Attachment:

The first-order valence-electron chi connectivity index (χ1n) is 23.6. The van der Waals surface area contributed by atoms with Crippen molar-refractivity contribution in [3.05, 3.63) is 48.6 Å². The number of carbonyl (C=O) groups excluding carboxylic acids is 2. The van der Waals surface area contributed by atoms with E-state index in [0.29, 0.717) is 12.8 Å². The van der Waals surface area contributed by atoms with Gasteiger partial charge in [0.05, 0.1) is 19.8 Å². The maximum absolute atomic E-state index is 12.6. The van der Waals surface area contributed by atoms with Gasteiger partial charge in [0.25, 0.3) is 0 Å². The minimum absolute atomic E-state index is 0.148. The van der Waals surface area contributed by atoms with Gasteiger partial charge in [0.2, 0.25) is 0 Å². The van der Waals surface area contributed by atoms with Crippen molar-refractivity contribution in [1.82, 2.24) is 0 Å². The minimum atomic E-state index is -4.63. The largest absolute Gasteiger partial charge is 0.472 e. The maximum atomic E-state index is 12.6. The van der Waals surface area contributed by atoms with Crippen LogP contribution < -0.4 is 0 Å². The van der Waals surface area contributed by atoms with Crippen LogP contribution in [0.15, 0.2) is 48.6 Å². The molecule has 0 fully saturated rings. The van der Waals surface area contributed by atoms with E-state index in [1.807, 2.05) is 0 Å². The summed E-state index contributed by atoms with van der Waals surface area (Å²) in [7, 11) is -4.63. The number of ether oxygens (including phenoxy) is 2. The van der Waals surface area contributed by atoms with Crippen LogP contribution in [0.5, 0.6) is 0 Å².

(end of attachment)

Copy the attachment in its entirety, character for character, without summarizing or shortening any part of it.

The first-order valence-electron chi connectivity index (χ1n) is 23.6. The van der Waals surface area contributed by atoms with Crippen molar-refractivity contribution in [3.05, 3.63) is 48.6 Å². The number of carbonyl (C=O) groups excluding carboxylic acids is 2. The van der Waals surface area contributed by atoms with E-state index in [0.29, 0.717) is 12.8 Å². The van der Waals surface area contributed by atoms with Gasteiger partial charge in [0.05, 0.1) is 19.8 Å². The maximum absolute atomic E-state index is 12.6. The van der Waals surface area contributed by atoms with Gasteiger partial charge in [0.25, 0.3) is 0 Å². The minimum absolute atomic E-state index is 0.148. The van der Waals surface area contributed by atoms with Gasteiger partial charge in [0.2, 0.25) is 0 Å². The van der Waals surface area contributed by atoms with Crippen molar-refractivity contribution in [1.82, 2.24) is 0 Å². The minimum atomic E-state index is -4.63. The largest absolute Gasteiger partial charge is 0.472 e. The maximum atomic E-state index is 12.6. The van der Waals surface area contributed by atoms with Crippen LogP contribution < -0.4 is 0 Å². The van der Waals surface area contributed by atoms with Crippen LogP contribution in [0.15, 0.2) is 48.6 Å². The molecule has 0 fully saturated rings. The van der Waals surface area contributed by atoms with E-state index in [1.807, 2.05) is 0 Å². The summed E-state index contributed by atoms with van der Waals surface area (Å²) in [7, 11) is -4.63. The number of ether oxygens (including phenoxy) is 2. The van der Waals surface area contributed by atoms with Crippen LogP contribution in [0.5, 0.6) is 0 Å².